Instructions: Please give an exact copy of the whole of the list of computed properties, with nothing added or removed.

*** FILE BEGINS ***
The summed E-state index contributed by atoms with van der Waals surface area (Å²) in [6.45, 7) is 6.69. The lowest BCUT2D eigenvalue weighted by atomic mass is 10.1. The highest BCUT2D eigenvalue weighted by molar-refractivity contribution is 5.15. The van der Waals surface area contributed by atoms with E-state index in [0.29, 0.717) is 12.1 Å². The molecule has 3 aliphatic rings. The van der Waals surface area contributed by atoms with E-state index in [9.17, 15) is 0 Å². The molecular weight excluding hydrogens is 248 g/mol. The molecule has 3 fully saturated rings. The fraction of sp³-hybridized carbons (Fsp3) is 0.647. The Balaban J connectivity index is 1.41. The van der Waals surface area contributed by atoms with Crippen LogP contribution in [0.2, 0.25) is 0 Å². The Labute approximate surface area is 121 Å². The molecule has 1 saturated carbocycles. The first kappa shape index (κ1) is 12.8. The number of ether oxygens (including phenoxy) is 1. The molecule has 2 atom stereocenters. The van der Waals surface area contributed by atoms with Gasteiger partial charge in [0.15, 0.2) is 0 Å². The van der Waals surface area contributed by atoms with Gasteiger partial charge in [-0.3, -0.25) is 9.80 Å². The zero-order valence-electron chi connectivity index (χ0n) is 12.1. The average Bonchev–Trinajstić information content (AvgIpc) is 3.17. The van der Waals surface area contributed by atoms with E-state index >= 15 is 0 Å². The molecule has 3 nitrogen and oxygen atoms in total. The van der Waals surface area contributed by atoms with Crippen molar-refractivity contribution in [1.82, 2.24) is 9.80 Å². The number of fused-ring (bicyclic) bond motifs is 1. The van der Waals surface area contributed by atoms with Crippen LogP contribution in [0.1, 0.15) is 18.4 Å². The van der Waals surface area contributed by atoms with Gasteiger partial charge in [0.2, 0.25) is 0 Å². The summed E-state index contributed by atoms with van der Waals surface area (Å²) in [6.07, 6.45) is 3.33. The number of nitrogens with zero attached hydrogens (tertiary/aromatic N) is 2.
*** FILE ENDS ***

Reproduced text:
The summed E-state index contributed by atoms with van der Waals surface area (Å²) in [6.45, 7) is 6.69. The lowest BCUT2D eigenvalue weighted by atomic mass is 10.1. The highest BCUT2D eigenvalue weighted by molar-refractivity contribution is 5.15. The van der Waals surface area contributed by atoms with E-state index in [0.29, 0.717) is 12.1 Å². The molecule has 3 aliphatic rings. The van der Waals surface area contributed by atoms with E-state index in [9.17, 15) is 0 Å². The molecular weight excluding hydrogens is 248 g/mol. The molecule has 3 fully saturated rings. The fraction of sp³-hybridized carbons (Fsp3) is 0.647. The Balaban J connectivity index is 1.41. The van der Waals surface area contributed by atoms with Crippen LogP contribution in [0.2, 0.25) is 0 Å². The Labute approximate surface area is 121 Å². The molecule has 1 saturated carbocycles. The first kappa shape index (κ1) is 12.8. The number of ether oxygens (including phenoxy) is 1. The molecule has 2 atom stereocenters. The van der Waals surface area contributed by atoms with Gasteiger partial charge in [0.15, 0.2) is 0 Å². The van der Waals surface area contributed by atoms with Gasteiger partial charge in [-0.3, -0.25) is 9.80 Å². The zero-order valence-electron chi connectivity index (χ0n) is 12.1. The average Bonchev–Trinajstić information content (AvgIpc) is 3.17. The van der Waals surface area contributed by atoms with E-state index >= 15 is 0 Å². The molecule has 3 nitrogen and oxygen atoms in total. The van der Waals surface area contributed by atoms with Crippen molar-refractivity contribution in [1.82, 2.24) is 9.80 Å². The number of fused-ring (bicyclic) bond motifs is 1. The van der Waals surface area contributed by atoms with Crippen LogP contribution in [0.1, 0.15) is 18.4 Å². The van der Waals surface area contributed by atoms with Gasteiger partial charge in [0.2, 0.25) is 0 Å². The summed E-state index contributed by atoms with van der Waals surface area (Å²) in [6.07, 6.45) is 3.33. The number of nitrogens with zero attached hydrogens (tertiary/aromatic N) is 2.